The single currency fell a third of a percent against the dollar to $1.1205 EUR=.


For financial markets, the events in Brussels came in a week where liquidity was starting to dry up ahead of the Easter holiday and investors were beginning to think about cashing in on a steep rally in stocks over the last few weeks.

"Coming up to the Easter holiday, people are going to be very reluctant to put more money into these (stock) markets. If anything, they will be more likely to take money out," said Michael Hewson, chief market strategist at CMC Markets in London.

"Anything like the events we're seeing in Brussels this morning is going to weigh on risk sentiment and risk appetite," he said.

U.S. stock futures pointed to a fall of around a third of one percent on Wall Street ESc1.

Investors paid little attention to the economic data released on Tuesday which showed a slight pick up in German business morale and euro zone business activity in March

Earlier, Asian stocks seesawed as hawkish comments from U.S. Federal Reserve officials clouded the monetary policy outlook less than a week after Fed Chair Janet Yellen had set out a more cautious path to interest rate increases this year.

The dollar got a mild boost from the suggestion that interest rate hikes could be on the way sooner rather than later.

Japan's Nikkei stock index .N225 added 1.9 percent, closing at a one-week high, after markets in Tokyo reopened after a public holiday on Monday. A weaker yen, before the Brussels-related rebound, gave a tailwind to local shares.

Elsewhere, sterling was one of the biggest losers among the major currencies after ratings agency Moody's said Britain's credit rating will be put under pressure by a marked slowdown in fiscal consolidation unveiled in last week's budget.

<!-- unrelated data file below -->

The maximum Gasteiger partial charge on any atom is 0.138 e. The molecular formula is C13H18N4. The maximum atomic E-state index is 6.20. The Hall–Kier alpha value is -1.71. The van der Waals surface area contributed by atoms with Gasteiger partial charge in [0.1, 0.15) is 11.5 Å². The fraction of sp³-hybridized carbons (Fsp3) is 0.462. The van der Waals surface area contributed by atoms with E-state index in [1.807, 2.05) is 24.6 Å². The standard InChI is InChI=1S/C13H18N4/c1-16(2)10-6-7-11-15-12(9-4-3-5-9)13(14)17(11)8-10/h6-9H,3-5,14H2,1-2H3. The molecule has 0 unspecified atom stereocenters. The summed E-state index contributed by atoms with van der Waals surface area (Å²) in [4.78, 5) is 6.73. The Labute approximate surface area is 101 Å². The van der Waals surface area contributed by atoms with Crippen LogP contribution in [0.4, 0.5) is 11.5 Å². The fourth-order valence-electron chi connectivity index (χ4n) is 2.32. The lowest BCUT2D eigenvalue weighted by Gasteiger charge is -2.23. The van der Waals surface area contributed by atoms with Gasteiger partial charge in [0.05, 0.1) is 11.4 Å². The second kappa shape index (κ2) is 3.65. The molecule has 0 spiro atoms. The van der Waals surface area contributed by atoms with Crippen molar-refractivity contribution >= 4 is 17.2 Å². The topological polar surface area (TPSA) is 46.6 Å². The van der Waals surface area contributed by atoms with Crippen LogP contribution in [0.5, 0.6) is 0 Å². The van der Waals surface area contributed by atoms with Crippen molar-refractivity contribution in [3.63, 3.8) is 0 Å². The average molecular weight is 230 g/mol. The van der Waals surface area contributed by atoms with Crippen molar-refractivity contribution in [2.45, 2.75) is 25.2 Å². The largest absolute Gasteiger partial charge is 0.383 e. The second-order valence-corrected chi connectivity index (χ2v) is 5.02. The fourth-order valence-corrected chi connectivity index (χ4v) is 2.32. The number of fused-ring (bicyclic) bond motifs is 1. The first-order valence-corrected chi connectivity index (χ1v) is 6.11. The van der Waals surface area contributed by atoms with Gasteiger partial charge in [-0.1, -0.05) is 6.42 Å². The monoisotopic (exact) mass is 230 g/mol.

The warning came amid concerns about Prime Minister David Cameron's ability to keep Britain in the European Union after leading 'Out' campaigner Iain Duncan Smith resigned from the cabinet late on Friday.

Sterling was last down 0.6 percent at $1.4281 GBP=, more than two cents off Friday's one-month high of $1.4514.

It was a rare day of stability in oil markets, with U.S. crude futures unchanged at $41.53 a barrel CLc1 and Brent crude LCOc1 also flat on the day at $41.60.

(Reporting by Jamie McGeever; Editing by Tom Heneghan)

Brussels Rocked by Deadly Attacks With Blasts at Airport, Subway

By James G Neuger and  Jonathan Stearns

Explosions ripped through the Brussels airport departure hall and a downtown subway station on Tuesday morning, causing deaths and injuries and spurring fears of imminent follow-up attacks in the capital of the European Union.
Belgium’s military sent reinforcements to Brussels after two bombs went off in rapid succession at the airport around 8 a.m., the peak check-in hour for morning flights within Europe. RTL news reported as many as 13 dead and 25 injured. An hour later, an explosion hit a subway station a short walk from EU headquarters, with conflicting reports of casualties.